Jim Harré spills on the good and bad parts of drinking for a job.

When wine judge Jim Harré goes to a dinner party and tastes a really good wine, he has to fight the urge to spit it out.

It's a difficult instinct to shake off when you spit out 6000 to 7000 wines a year.

"When I spit wine out, I'm working," Harré said as he took a short break from judging wines at the New World Wine Awards in Wellington.

New World Wine Awards judge Nadine Cross tests a flight of wine at Westpac Stadium. Photo / Supplied
New World Wine Awards judge Nadine Cross tests a flight of wine at Westpac Stadium. Photo / Supplied

The chair of judges, Harré spent three days tasting wines, at a rate of 120 wines per day. He'll start with a table of wines and spend about 30 seconds on each, before coming back to spend more time on the ones he liked the best.

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"If you go too slow you start to second guess. Too fast, you miss things," he said.

"You're relying on first impressions and then following that up."

As a judge, Harré is careful to make sure he's giving every wine the chance it deserves to impress him.

He avoids strong foods such as garlic, chilli and curries, some of which can "deaden the taste buds". He regularly rinses out his mouth with soda water to refresh his palate while going through a "flight" of wines.

New World Wine Awards judge James Rowan samples some of the Rose wine at Westpac Stadium during the judging process of the awards. Photo / Supplied
New World Wine Awards judge James Rowan samples some of the Rose wine at Westpac Stadium during the judging process of the awards. Photo / Supplied

"You actually spit out the best part of a litre and a half of water and saliva," he said.

Wine judges talk about "hitting the wall" on the job, which is when all the wines start to taste the same.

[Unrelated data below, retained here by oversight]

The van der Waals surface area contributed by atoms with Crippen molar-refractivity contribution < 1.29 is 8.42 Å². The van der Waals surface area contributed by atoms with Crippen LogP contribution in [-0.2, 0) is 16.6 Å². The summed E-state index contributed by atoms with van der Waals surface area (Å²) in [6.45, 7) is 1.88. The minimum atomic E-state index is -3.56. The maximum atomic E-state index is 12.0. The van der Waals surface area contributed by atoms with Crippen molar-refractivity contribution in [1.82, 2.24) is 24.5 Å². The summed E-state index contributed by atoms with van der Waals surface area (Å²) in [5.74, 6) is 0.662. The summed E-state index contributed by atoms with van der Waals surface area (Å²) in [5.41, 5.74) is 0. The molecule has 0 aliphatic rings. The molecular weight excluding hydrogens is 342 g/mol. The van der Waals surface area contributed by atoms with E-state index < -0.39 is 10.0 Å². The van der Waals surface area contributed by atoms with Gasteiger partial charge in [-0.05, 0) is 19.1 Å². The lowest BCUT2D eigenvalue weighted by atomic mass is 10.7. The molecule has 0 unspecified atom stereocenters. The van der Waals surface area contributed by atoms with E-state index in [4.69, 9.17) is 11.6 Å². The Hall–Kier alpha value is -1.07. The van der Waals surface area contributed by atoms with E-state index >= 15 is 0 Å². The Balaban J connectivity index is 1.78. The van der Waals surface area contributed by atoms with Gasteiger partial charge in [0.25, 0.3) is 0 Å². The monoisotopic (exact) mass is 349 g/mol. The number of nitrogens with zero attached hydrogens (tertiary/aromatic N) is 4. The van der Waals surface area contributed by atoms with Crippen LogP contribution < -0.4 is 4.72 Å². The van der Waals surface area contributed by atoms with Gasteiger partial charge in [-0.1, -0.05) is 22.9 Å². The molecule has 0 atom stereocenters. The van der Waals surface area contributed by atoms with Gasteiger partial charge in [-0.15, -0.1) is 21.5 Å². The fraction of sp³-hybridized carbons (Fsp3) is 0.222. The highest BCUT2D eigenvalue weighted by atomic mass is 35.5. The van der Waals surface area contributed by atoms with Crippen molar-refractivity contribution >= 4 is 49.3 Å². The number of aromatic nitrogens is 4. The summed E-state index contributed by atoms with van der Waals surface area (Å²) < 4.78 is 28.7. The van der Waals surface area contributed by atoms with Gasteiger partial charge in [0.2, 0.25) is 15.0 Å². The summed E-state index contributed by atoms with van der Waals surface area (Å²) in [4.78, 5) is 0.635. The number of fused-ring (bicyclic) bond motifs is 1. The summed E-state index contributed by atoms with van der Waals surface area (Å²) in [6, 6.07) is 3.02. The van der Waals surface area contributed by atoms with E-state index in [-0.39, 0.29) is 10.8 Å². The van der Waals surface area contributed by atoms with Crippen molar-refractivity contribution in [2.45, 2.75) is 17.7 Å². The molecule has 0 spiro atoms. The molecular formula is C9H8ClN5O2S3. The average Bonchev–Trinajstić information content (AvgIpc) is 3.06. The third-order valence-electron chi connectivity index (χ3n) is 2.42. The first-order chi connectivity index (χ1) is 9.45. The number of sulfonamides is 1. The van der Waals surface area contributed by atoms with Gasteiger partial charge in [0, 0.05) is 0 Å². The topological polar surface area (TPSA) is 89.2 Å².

Harré's trick is to identify a wine early on that he particularly likes, and come back to it occasionally to make sure it still tastes just as good. If it were to taste just like all the other wines he's been sipping, he knows it's time for a break.

It's a role that judges take seriously, because, as Harré says, what might simply be a table of 40 wines for them, is something much more for the winemakers.

"It's actually 40 people's hearts and souls and their expression of that year that you're playing with . . . it's really important that you give complete respect to the wine."

The New World Wine Awards aims to pick out the best wines selling for $25 and under, and awards gold medal stickers to those that make the cut.

By the time a wine makes it to gold medal stage, it will have been tasted about 35 times.

This means if someone wanting to try a new wine picks one with the gold medal, they'll know it's been thoroughly tested for quality.

"People don't actually have to worry about the quality of the wine they drink. You've seen the process it goes through, it's incredibly robust," Harré said.

"They're not going to end up with a dud wine."